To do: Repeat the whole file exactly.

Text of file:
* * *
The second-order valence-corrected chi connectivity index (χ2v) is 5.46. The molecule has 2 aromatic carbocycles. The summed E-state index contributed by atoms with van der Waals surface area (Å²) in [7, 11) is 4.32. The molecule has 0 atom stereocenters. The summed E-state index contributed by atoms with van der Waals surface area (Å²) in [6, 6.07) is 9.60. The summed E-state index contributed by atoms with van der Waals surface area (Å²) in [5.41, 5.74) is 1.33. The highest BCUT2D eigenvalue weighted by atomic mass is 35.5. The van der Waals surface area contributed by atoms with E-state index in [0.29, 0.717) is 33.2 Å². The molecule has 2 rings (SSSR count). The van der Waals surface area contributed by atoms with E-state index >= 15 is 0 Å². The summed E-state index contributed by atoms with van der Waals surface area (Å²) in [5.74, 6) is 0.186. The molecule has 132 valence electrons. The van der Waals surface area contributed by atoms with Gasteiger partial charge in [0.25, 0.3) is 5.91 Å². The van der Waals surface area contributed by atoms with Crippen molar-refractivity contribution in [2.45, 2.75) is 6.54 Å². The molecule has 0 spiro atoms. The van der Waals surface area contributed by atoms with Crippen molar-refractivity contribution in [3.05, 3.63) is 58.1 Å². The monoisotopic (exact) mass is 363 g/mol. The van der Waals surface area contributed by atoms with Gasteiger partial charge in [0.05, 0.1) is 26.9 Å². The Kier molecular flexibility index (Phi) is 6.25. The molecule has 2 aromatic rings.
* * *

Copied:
The second-order valence-corrected chi connectivity index (χ2v) is 5.46. The molecule has 2 aromatic carbocycles. The summed E-state index contributed by atoms with van der Waals surface area (Å²) in [7, 11) is 4.32. The molecule has 0 atom stereocenters. The summed E-state index contributed by atoms with van der Waals surface area (Å²) in [6, 6.07) is 9.60. The summed E-state index contributed by atoms with van der Waals surface area (Å²) in [5.41, 5.74) is 1.33. The highest BCUT2D eigenvalue weighted by atomic mass is 35.5. The van der Waals surface area contributed by atoms with E-state index in [0.29, 0.717) is 33.2 Å². The molecule has 2 rings (SSSR count). The van der Waals surface area contributed by atoms with E-state index >= 15 is 0 Å². The summed E-state index contributed by atoms with van der Waals surface area (Å²) in [5.74, 6) is 0.186. The molecule has 132 valence electrons. The van der Waals surface area contributed by atoms with Gasteiger partial charge in [0.25, 0.3) is 5.91 Å². The van der Waals surface area contributed by atoms with Crippen molar-refractivity contribution in [2.45, 2.75) is 6.54 Å². The molecule has 0 spiro atoms. The van der Waals surface area contributed by atoms with Crippen molar-refractivity contribution in [3.05, 3.63) is 58.1 Å². The monoisotopic (exact) mass is 363 g/mol. The van der Waals surface area contributed by atoms with Gasteiger partial charge in [0.05, 0.1) is 26.9 Å². The Kier molecular flexibility index (Phi) is 6.25. The molecule has 2 aromatic rings.